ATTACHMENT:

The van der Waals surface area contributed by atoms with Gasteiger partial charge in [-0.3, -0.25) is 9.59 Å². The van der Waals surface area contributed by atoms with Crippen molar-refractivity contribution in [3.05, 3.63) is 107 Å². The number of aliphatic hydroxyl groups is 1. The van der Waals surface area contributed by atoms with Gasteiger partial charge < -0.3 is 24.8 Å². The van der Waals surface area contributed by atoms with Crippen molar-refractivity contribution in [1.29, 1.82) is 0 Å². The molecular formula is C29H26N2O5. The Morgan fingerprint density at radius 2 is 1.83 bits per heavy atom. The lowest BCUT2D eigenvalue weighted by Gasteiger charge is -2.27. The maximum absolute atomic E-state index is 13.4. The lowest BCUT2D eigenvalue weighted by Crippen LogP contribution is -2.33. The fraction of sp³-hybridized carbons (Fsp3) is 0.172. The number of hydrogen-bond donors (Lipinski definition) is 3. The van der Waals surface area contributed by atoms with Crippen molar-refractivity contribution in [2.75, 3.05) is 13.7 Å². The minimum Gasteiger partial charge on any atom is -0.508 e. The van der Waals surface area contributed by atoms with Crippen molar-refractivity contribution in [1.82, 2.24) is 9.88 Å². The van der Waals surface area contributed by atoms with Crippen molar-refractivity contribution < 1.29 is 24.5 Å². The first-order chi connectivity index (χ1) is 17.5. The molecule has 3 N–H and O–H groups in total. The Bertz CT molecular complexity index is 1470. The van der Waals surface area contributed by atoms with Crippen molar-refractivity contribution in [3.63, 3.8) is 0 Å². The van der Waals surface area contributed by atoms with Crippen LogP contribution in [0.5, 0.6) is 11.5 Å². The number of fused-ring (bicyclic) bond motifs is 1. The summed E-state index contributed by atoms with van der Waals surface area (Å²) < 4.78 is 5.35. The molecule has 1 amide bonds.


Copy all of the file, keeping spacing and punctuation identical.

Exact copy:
The van der Waals surface area contributed by atoms with Gasteiger partial charge in [-0.3, -0.25) is 9.59 Å². The van der Waals surface area contributed by atoms with Crippen molar-refractivity contribution in [3.05, 3.63) is 107 Å². The number of aliphatic hydroxyl groups is 1. The van der Waals surface area contributed by atoms with Gasteiger partial charge < -0.3 is 24.8 Å². The van der Waals surface area contributed by atoms with Crippen molar-refractivity contribution in [1.29, 1.82) is 0 Å². The molecular formula is C29H26N2O5. The Morgan fingerprint density at radius 2 is 1.83 bits per heavy atom. The lowest BCUT2D eigenvalue weighted by Gasteiger charge is -2.27. The maximum absolute atomic E-state index is 13.4. The lowest BCUT2D eigenvalue weighted by Crippen LogP contribution is -2.33. The fraction of sp³-hybridized carbons (Fsp3) is 0.172. The number of hydrogen-bond donors (Lipinski definition) is 3. The van der Waals surface area contributed by atoms with Crippen molar-refractivity contribution in [2.75, 3.05) is 13.7 Å². The minimum Gasteiger partial charge on any atom is -0.508 e. The van der Waals surface area contributed by atoms with Crippen molar-refractivity contribution in [1.82, 2.24) is 9.88 Å². The van der Waals surface area contributed by atoms with Crippen molar-refractivity contribution < 1.29 is 24.5 Å². The first-order chi connectivity index (χ1) is 17.5. The molecule has 3 N–H and O–H groups in total. The Bertz CT molecular complexity index is 1470. The van der Waals surface area contributed by atoms with Crippen molar-refractivity contribution in [3.63, 3.8) is 0 Å². The van der Waals surface area contributed by atoms with Crippen LogP contribution in [0.5, 0.6) is 11.5 Å². The number of fused-ring (bicyclic) bond motifs is 1. The summed E-state index contributed by atoms with van der Waals surface area (Å²) < 4.78 is 5.35. The molecule has 1 amide bonds.